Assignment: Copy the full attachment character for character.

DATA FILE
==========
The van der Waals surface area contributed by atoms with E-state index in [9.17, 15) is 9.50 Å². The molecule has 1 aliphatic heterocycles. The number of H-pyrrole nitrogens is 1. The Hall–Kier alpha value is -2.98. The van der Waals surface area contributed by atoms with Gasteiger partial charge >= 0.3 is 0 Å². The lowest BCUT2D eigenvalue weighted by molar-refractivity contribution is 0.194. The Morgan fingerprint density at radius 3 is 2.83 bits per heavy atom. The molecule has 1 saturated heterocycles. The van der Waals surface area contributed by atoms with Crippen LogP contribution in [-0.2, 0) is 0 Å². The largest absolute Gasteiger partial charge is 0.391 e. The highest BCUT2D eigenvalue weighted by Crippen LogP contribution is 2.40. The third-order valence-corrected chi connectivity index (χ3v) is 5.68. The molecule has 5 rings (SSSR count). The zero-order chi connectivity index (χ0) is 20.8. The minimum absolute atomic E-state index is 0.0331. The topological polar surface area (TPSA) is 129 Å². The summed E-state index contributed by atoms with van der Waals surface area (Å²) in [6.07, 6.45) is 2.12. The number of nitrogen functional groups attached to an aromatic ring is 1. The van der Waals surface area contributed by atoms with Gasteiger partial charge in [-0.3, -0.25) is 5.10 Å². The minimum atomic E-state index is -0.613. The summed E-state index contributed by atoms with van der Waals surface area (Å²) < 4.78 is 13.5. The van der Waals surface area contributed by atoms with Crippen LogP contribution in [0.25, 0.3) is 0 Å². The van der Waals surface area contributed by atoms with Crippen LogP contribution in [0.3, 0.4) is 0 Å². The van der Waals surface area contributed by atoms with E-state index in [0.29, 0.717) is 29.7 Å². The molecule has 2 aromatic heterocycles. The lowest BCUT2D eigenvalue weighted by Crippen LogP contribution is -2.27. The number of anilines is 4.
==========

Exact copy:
The van der Waals surface area contributed by atoms with E-state index in [9.17, 15) is 9.50 Å². The molecule has 1 aliphatic heterocycles. The number of H-pyrrole nitrogens is 1. The Hall–Kier alpha value is -2.98. The van der Waals surface area contributed by atoms with Gasteiger partial charge >= 0.3 is 0 Å². The lowest BCUT2D eigenvalue weighted by molar-refractivity contribution is 0.194. The Morgan fingerprint density at radius 3 is 2.83 bits per heavy atom. The molecule has 1 saturated heterocycles. The van der Waals surface area contributed by atoms with Crippen LogP contribution in [-0.2, 0) is 0 Å². The largest absolute Gasteiger partial charge is 0.391 e. The highest BCUT2D eigenvalue weighted by Crippen LogP contribution is 2.40. The third-order valence-corrected chi connectivity index (χ3v) is 5.68. The molecule has 5 rings (SSSR count). The zero-order chi connectivity index (χ0) is 20.8. The minimum absolute atomic E-state index is 0.0331. The topological polar surface area (TPSA) is 129 Å². The summed E-state index contributed by atoms with van der Waals surface area (Å²) in [6.07, 6.45) is 2.12. The number of nitrogen functional groups attached to an aromatic ring is 1. The van der Waals surface area contributed by atoms with Gasteiger partial charge in [-0.3, -0.25) is 5.10 Å². The minimum atomic E-state index is -0.613. The summed E-state index contributed by atoms with van der Waals surface area (Å²) < 4.78 is 13.5. The van der Waals surface area contributed by atoms with Crippen LogP contribution in [0.25, 0.3) is 0 Å². The van der Waals surface area contributed by atoms with Crippen LogP contribution in [0.3, 0.4) is 0 Å². The van der Waals surface area contributed by atoms with E-state index in [0.29, 0.717) is 29.7 Å². The molecule has 2 aromatic heterocycles. The lowest BCUT2D eigenvalue weighted by Crippen LogP contribution is -2.27. The number of anilines is 4.